Marriages are made in Heaven, but can develop in Hell. This is why there always has to be some allowance for divorce. It can literally keep people from killing each other. This is good, because murder is not better than divorce.
What about a marriage that endangers children, possibly causes sexually transmitted diseases, or entails physical beatings? I never recommend divorce when counseling, but I do tell people to be reasonable. If you or your children are in a dangerous, abusive situation, seek a legal separation—everyone has the right to safety and security—and then try to get help for your marriage. Also, don’t be naïve. If your spouse hires a lawyer, secure one to protect yourself.

Matt. 19:8b “But it was not like that from the beginning.”

Divorce was not among God’s original options, because sin was not present. Sin tampered with the plan. Our natures fell. Depravity became real. Every divorce has a sin lurking behind it somewhere. Hidden in the heart of one spouse, or both, is a sin that becomes the piston driving the machine amuck.
We no longer live in Paradise, but we must always return there to find the high standards we are to strive to live up to. Don’t start setting goals with concessions. Start with ideals, and then adjust them to painful current realities.
In our text, hear Jesus’ plea for us to always go back to the first. Start at the beginning. This is why Baptists believe each generation must for itself go back to the Bible. We embrace no non-Biblical law, no binding regulations, no creed. Our mantra is, return to Scripture. Let each generation start afresh and anew. This is the best way to scrape barnacles off the hull of the ship of Zion.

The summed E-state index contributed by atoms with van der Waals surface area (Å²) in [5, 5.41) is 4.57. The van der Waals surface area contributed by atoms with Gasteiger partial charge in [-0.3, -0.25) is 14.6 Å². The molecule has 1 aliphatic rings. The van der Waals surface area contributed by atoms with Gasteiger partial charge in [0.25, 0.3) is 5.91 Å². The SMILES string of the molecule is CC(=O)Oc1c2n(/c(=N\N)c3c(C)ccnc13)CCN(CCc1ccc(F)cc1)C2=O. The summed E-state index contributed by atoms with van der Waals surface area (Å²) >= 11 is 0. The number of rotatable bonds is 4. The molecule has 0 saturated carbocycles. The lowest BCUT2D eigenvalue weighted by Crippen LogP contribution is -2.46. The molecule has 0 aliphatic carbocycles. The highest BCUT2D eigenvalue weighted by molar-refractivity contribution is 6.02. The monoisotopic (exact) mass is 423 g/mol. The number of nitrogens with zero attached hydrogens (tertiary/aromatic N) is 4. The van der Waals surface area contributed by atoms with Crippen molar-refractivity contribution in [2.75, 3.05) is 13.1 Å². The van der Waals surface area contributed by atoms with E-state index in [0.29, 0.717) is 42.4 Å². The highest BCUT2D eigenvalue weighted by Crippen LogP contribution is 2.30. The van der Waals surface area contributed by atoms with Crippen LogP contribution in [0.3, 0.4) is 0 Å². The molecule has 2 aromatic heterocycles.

Beware traditions. Dad’s generation preached against playing pool, cards, mixed bathing, owning a TV, selling merchandise in church, and playing drums or guitars in worship. Keep going back to the beginning to decide what is cultural versus what is universal. Scripture adequately emphasizes the latter.

Matt. 19:9 “And I tell you, whoever divorces his wife, except for sexual immorality, and marries another, commits adultery.”

This “exception clause” is famous, but difficult to know how to apply. In Mark (10:11) and Luke (16:18), Jesus allowed no exception whatsoever. The issue in all three Gospels ultimately is not divorce, but remarriage after divorce.
The Biblical ideal is for the divorced to remain single and celibate. The second best option, remarriage, is better than the third option, promiscuity. One reason for marriage is to reduce the number of sex sins (I Corinthians 7:2).
Danger begins when Pastors and churches use the “exception clause” to try to play the blame game in an effort to determine if a remarriage in a given case is okay. However obvious the cause of a divorce might appear to be from the outside, only the spouses know everything that went on behind closed doors. They alone, under God, can determine the level of their own guilt or innocence.
Hear the stories of three preachers I know. In all three cases, the sex sins and divorce appeared to be 100% their fault. They did sin; no doubt about it. I am not justifying, making light of, or condoning their sin, but their level of guilt may not have been bad enough to warrant all the condemnation they received.
One wife’s family convinced her sex was dirty, and should be done only when trying to conceive. The second’s wife let him be intimate with her twice in the years they were married; he told me the birth of their child was a timing miracle. The third wife had to forego intimacy for years due to cervical cancer.
Three preachers. Guilty. “Brand the scarlet A on their brow” (which is precisely what Christians did). Again, I do not condone their sin. All I’m saying is, we cannot be judge, jury, and executioners in the divorces of others.
Therefore, what should the church’s response be to a divorce? Try to determine where most of the blame lies? Write off the guilty by treating them like they committed unpardonable sin? This is where our next lesson will begin.